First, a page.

40 A.A B.B C.C Section 3 Do you feel that athletes should be so revered? A.Very much so B.Somewhat C.Not very much

41 National Football League Positions, by Race Section 3 Sport and Racism In stacking, players are assigned to less central positions on the basis of race or ethnicity.stacking Most minorities are not assigned central positions, which has economic consequences for them. African Americans must perform better than whites to avoid pay discrimination.

42 Section 3 Sport and Racism (cont.) Minority former athletes profit much less than their white colleagues from personal appearances and commercial endorsements. They also lose out in sports-related careers when their playing days are over. There are few minorities represented in the power structure at the professional level. Who Are the Biggest Baseball Fans?

43 A.A B.B C.C D.D Section 3 Do you feel that there are any solutions to this racism in sport? A.Yes B.No C.Not sure D.Sometimes

44 Section 3 Sexism in Sport Barriers for women: –Women who play sports have been stereotyped as masculine in the past. –They have also been told that sports would harm a womans health, especially her ability to bear children. –Sexism has denied women equal access to organized sports.

45 Section 3 Sexism in Sport (cont.) –Title IX helped. –Resistance to female participation at the local level still exists. –Women are still denied equal access to the power structure, and the number in those positions have ironically decreased due to Title IX. –Women at the professional level make significantly less than men.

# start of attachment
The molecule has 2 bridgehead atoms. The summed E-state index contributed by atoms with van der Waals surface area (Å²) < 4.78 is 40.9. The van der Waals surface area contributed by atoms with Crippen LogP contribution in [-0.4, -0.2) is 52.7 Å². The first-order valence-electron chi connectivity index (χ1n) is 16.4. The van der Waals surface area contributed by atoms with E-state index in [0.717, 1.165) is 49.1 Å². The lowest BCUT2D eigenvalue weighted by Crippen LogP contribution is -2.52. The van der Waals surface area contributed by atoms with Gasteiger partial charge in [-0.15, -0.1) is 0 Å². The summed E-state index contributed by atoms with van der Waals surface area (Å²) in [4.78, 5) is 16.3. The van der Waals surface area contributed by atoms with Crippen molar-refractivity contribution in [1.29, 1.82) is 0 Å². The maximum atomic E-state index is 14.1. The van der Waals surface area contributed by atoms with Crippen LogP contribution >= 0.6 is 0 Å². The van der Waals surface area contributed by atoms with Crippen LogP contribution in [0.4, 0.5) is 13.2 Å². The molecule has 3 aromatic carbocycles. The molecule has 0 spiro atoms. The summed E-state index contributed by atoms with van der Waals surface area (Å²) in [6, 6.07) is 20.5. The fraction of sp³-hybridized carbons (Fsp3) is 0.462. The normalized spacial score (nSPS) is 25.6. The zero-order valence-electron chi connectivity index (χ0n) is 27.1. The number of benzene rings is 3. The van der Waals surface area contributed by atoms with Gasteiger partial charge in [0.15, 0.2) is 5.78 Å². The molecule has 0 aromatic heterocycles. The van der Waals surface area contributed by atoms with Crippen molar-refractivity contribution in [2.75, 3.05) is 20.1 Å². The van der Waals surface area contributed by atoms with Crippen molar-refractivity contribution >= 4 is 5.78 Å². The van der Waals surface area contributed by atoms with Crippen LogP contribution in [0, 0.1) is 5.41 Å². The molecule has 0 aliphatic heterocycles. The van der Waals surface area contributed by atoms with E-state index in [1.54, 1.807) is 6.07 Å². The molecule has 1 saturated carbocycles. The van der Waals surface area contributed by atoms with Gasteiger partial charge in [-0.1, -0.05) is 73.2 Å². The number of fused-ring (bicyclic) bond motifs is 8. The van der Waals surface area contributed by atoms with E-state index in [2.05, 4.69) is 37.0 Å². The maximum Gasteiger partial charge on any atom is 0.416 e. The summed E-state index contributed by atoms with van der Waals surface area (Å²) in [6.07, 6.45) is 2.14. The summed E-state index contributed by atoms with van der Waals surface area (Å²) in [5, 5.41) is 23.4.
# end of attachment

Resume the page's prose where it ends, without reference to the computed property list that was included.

46 A.A B.B C.C D.D Section 3 What are some reasons that women have historically been discouraged from sports? A.More masculine B.Unfeminine C.Harm a womans health D.None of the above

47 Section 3-End

48 Figure 15.1

49 Figure 15.2

50 Figure 15.3 High School Athletes Chances of Advancing to the Pros Source: National Federation of State High School Associations, 1999–2000.

51 Figure 15.4 National Football League Positions, by Race Source: Institute for Diversity and Ethics in Sport, 2004.

52 Figure 15.5 Percentage of College Womens Athletic Teams Coached by Women Source: R. Vivian Acosta and Linda Jean Carpenter, Women in Intercollegiate Sport. Brooklyn College, 2004.

53 Snapshot Source: Latitudes and Attitudes: An Atlas of American Tastes, Trends, Politics, and Passions. Boston: Little, Brown. Who Are the Biggest Baseball Fans?

54 World View Olympic Success Source: The World Almanac and Book of Facts, 2005.

55 Vocab1 sport a set of competitive activities in which winners and losers are determined by physical performance within a set of established rules

56 Vocab2 sport subculture a group with distinct roles, values, norms, and beliefs that is organized around a sport activity

57 Vocab3 stacking assignment of players to less central positions on the basis of race or ethnicity

58 Help Click the Forward button to go to the next slide. Click the Previous button to return to the previous slide. Click the Home button to return to the Chapter Menu. Click the Transparency button to access the transparencies that are relevant to this chapter. Click the Return button in a feature to return to the main presentation. Click the Sociology Online button to access online textbook features. Click the Exit button or press the Escape key [Esc] to end the chapter slide show. Click the Help button to access this screen. Links to Presentation Plus! features such as the Figures, Time Lines, Snapshot of America, World View and others are located at the bottom of relevant screens. To use this Presentation Plus! product:

59 End of Custom Shows